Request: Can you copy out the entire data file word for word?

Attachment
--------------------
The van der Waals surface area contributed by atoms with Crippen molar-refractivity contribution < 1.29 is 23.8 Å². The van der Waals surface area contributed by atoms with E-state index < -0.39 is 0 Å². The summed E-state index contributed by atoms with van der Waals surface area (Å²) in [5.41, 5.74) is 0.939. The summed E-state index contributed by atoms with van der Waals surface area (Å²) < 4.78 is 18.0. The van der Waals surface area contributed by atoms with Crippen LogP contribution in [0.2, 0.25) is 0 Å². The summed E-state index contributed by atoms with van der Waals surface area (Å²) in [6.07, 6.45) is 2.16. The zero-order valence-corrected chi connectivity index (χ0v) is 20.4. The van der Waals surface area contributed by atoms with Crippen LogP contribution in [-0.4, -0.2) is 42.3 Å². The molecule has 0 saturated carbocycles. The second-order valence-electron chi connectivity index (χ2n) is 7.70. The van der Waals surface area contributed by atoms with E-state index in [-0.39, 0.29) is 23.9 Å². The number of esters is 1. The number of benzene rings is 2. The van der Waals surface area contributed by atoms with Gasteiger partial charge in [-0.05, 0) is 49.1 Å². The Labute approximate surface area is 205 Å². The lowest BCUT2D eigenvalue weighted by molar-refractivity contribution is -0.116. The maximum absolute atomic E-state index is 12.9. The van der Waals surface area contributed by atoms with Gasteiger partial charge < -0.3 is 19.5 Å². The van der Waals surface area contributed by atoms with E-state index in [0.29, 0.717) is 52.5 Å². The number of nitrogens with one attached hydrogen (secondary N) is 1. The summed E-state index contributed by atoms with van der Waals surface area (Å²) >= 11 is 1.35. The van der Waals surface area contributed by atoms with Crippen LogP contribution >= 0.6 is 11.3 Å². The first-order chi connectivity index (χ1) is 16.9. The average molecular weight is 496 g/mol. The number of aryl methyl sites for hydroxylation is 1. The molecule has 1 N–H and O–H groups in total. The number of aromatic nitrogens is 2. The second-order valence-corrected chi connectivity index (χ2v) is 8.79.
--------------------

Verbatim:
The van der Waals surface area contributed by atoms with Crippen molar-refractivity contribution < 1.29 is 23.8 Å². The van der Waals surface area contributed by atoms with E-state index < -0.39 is 0 Å². The summed E-state index contributed by atoms with van der Waals surface area (Å²) in [5.41, 5.74) is 0.939. The summed E-state index contributed by atoms with van der Waals surface area (Å²) < 4.78 is 18.0. The van der Waals surface area contributed by atoms with Crippen LogP contribution in [0.2, 0.25) is 0 Å². The summed E-state index contributed by atoms with van der Waals surface area (Å²) in [6.07, 6.45) is 2.16. The zero-order valence-corrected chi connectivity index (χ0v) is 20.4. The van der Waals surface area contributed by atoms with Crippen LogP contribution in [-0.4, -0.2) is 42.3 Å². The molecule has 0 saturated carbocycles. The second-order valence-electron chi connectivity index (χ2n) is 7.70. The van der Waals surface area contributed by atoms with E-state index in [-0.39, 0.29) is 23.9 Å². The number of esters is 1. The number of benzene rings is 2. The van der Waals surface area contributed by atoms with Gasteiger partial charge in [-0.05, 0) is 49.1 Å². The Labute approximate surface area is 205 Å². The lowest BCUT2D eigenvalue weighted by molar-refractivity contribution is -0.116. The maximum absolute atomic E-state index is 12.9. The van der Waals surface area contributed by atoms with Gasteiger partial charge < -0.3 is 19.5 Å². The van der Waals surface area contributed by atoms with E-state index in [0.29, 0.717) is 52.5 Å². The number of nitrogens with one attached hydrogen (secondary N) is 1. The summed E-state index contributed by atoms with van der Waals surface area (Å²) >= 11 is 1.35. The van der Waals surface area contributed by atoms with Crippen LogP contribution >= 0.6 is 11.3 Å². The first-order chi connectivity index (χ1) is 16.9. The average molecular weight is 496 g/mol. The number of aryl methyl sites for hydroxylation is 1. The molecule has 1 N–H and O–H groups in total. The number of aromatic nitrogens is 2. The second-order valence-corrected chi connectivity index (χ2v) is 8.79.